There are some models that have a hand brake instead, or even two. These are most often used with multi-gear cruiser bikes, as a coaster brake is not an option due to the drivetrain.
Speaking of that...
The other simple aspect of a cruiser bike. Traditional cruiser bikes have just one gear, so your drivetrain is just one crank wheel, and a rear cassette hub, and that’s it. This gives the cruiser its no-frills feel, and definitely adds to the casual riding aspect.
Cruiser bikes are for cruising, so you don’t really need more than one ger in most cases. However, there are multi-gear models, which usually offer 3 gears instead of 1.
These are for cruiser bike riders who need a little more versatility in its performance, especially if they have lots of inclines where they ride, or if they use the bike as a more serious form of transportation.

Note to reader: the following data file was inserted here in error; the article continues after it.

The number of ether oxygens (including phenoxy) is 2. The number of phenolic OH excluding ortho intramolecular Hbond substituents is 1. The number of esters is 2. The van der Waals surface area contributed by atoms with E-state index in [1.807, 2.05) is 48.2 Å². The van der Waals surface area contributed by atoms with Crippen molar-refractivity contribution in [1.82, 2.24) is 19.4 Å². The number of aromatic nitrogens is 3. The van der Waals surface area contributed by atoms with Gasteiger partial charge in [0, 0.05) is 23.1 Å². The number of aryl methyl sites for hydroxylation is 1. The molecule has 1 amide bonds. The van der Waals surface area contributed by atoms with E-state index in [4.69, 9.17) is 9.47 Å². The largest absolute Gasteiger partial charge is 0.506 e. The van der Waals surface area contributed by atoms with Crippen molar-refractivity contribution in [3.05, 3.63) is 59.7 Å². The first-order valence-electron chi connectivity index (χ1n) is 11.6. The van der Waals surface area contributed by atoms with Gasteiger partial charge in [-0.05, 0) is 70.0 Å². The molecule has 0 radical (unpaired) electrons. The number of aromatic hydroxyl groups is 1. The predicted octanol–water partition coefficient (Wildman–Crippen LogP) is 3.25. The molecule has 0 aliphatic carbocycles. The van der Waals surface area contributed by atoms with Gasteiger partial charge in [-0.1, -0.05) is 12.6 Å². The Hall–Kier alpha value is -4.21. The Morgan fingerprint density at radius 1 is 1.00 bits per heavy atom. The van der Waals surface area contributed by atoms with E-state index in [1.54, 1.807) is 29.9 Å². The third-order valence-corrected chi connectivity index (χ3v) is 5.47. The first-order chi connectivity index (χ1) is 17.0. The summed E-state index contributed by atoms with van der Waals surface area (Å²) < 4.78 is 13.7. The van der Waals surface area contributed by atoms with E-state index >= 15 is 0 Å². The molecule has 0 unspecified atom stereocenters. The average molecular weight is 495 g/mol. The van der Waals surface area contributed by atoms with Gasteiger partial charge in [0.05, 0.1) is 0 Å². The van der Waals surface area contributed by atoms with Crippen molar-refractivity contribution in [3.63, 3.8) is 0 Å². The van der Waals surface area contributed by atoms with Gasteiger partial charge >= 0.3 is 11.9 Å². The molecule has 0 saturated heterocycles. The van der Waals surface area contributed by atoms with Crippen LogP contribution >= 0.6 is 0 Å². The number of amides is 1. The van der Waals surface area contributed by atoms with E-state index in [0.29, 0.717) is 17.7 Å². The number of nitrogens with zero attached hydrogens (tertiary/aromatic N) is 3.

As we highlighted previously, this means the bike will have hand brakes as well.
A cruiser bike pedals are nothing special, as they are usually just hard plastic platform pedals. You may see some metal models from time to time, but plastic is the most popular.
Fenders are frequently included with cruiser bikes at this point, but there are some more basic models that lack them. Fenders are fitted directly over the tires to catch any mud or water that would otherwise fly up in your face, or get all over your back.
The fenders are positioned very closely above the tires, and attached to either the fork, or the rear chain stays. Fenders curved perfectly along with the tire, and usually cover about half of it.